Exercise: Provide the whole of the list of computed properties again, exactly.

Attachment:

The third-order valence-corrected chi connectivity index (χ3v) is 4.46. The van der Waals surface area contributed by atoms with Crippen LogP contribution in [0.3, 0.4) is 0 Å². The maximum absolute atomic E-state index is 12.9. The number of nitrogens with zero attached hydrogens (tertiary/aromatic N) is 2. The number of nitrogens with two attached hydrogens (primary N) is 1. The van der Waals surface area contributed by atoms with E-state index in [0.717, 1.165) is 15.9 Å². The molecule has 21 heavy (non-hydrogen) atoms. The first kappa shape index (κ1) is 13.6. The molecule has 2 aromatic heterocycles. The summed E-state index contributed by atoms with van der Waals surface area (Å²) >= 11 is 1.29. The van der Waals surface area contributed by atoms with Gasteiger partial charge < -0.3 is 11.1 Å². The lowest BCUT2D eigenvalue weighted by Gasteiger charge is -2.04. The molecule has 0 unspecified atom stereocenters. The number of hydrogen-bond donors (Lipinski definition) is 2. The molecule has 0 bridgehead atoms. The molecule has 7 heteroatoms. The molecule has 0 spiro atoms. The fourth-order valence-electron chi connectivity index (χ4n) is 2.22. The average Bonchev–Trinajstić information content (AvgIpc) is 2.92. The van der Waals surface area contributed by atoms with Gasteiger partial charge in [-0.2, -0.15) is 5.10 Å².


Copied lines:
The third-order valence-corrected chi connectivity index (χ3v) is 4.46. The van der Waals surface area contributed by atoms with Crippen LogP contribution in [0.3, 0.4) is 0 Å². The maximum absolute atomic E-state index is 12.9. The number of nitrogens with zero attached hydrogens (tertiary/aromatic N) is 2. The number of nitrogens with two attached hydrogens (primary N) is 1. The van der Waals surface area contributed by atoms with E-state index in [0.717, 1.165) is 15.9 Å². The molecule has 21 heavy (non-hydrogen) atoms. The first kappa shape index (κ1) is 13.6. The molecule has 2 aromatic heterocycles. The summed E-state index contributed by atoms with van der Waals surface area (Å²) >= 11 is 1.29. The van der Waals surface area contributed by atoms with Gasteiger partial charge < -0.3 is 11.1 Å². The lowest BCUT2D eigenvalue weighted by Gasteiger charge is -2.04. The molecule has 0 unspecified atom stereocenters. The number of hydrogen-bond donors (Lipinski definition) is 2. The molecule has 0 bridgehead atoms. The molecule has 7 heteroatoms. The molecule has 0 spiro atoms. The fourth-order valence-electron chi connectivity index (χ4n) is 2.22. The average Bonchev–Trinajstić information content (AvgIpc) is 2.92. The van der Waals surface area contributed by atoms with Gasteiger partial charge in [-0.2, -0.15) is 5.10 Å².